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# Generalized Eigenvalues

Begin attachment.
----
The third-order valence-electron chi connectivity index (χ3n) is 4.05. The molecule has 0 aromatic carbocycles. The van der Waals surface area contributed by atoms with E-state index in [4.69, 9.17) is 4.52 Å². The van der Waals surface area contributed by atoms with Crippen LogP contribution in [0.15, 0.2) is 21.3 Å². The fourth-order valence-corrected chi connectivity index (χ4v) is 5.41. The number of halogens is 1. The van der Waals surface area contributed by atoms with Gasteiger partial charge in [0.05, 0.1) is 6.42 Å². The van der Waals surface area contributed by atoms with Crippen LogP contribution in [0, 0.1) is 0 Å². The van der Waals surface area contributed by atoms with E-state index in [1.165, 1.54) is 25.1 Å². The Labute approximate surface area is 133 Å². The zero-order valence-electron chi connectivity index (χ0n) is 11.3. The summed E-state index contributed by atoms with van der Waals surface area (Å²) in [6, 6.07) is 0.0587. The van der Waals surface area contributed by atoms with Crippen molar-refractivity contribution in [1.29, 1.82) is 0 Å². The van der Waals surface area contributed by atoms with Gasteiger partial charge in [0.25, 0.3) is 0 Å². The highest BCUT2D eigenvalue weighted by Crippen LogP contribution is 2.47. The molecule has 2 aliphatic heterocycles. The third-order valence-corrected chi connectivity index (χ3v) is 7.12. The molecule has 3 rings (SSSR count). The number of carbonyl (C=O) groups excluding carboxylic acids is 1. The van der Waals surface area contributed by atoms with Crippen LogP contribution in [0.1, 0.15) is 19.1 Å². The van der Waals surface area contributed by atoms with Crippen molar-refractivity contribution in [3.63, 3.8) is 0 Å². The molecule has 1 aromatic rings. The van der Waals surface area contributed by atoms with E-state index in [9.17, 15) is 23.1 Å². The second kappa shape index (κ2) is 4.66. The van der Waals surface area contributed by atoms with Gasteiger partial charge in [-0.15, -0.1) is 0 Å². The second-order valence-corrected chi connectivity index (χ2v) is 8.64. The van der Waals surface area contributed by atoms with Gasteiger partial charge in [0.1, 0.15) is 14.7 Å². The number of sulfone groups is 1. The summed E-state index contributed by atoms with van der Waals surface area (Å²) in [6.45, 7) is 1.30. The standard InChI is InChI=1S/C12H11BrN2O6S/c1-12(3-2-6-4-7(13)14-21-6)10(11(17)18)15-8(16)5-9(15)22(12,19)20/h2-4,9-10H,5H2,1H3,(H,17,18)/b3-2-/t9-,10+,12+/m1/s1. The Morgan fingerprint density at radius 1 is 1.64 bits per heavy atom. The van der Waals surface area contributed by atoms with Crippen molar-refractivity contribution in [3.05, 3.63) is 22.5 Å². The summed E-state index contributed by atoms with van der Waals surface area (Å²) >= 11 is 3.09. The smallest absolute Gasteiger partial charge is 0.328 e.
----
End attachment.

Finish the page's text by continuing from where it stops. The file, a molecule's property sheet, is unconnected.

ractice. 12.24 The Peril of Bootstrap 2SLS Standard Errors It is tempting to use the bootstrap algorithm to estimate variance matrices and standard errors for the 2SLS estimator. In fact this is one of the most common use of bootstrap methods in current econometric practice. Unfortunately this is an unjustiÖed and ill-conceived idea and should not be done. In Önite samples the 2SLS estimator may not have a Önite second moment, meaning that bootstrap variance estimates are unstable and unreliable. Theorem 12.7 shows that under jointly normality the 2SLS estimator will have a Önite variance if and only if the number of overidentifying restrictions is two or larger. Thus for just-identiÖed IV, and 2SLS with one degree of overidentiÖcation, the Önite sample variance is inÖnite. The bootstrap will be attempting to estimate this value ñinÖnity ñand will yield nonsensical answers. When the observations are not jointly normal there is no Önite sample theory (so it is possible that the Önite sample variance is actually Önite) but this is unknown and unveriÖable. In overidentiÖed settings when the number of overidentifying restrictions is two or larger the bootstrap can be applied for standard error estimation. However this is not the most common application of IV methods in econometric practice and thus should be viewed as the exception rather than the norm. To understand what is going on, consider the simplest case of a just-identiÖed model with a single endogeneous regressor and no included exogeneous regressors. In this case the estimator can be written as a ratio of means biv = Pn i=1 P ziei n i=1 zixi : Under joint normality of (ei ; xi), this has a Cauchy-like distribution which does not possess any Önite integer moments. The trouble is that the denominator can be either positive or negative, and arbitrarily close to zero. This means that the ratio can take arbitrar CHAPTER 12. INSTRUMENTAL VARIABLES 435 To illustrate let us return to the basic Card IV wage regression from column 2 of Table 12.1 which uses college as an instrument for education. Estimate this equation for the subsample of black men, which has n = 703 observations. We focus on the coe¢ cient for the return to education. The coe¢ cient estimate is reported in Table 12.3, along with asymptotic, jackknife, and two bootstrap standard errors each calculated with 10,000 bootstrap replications.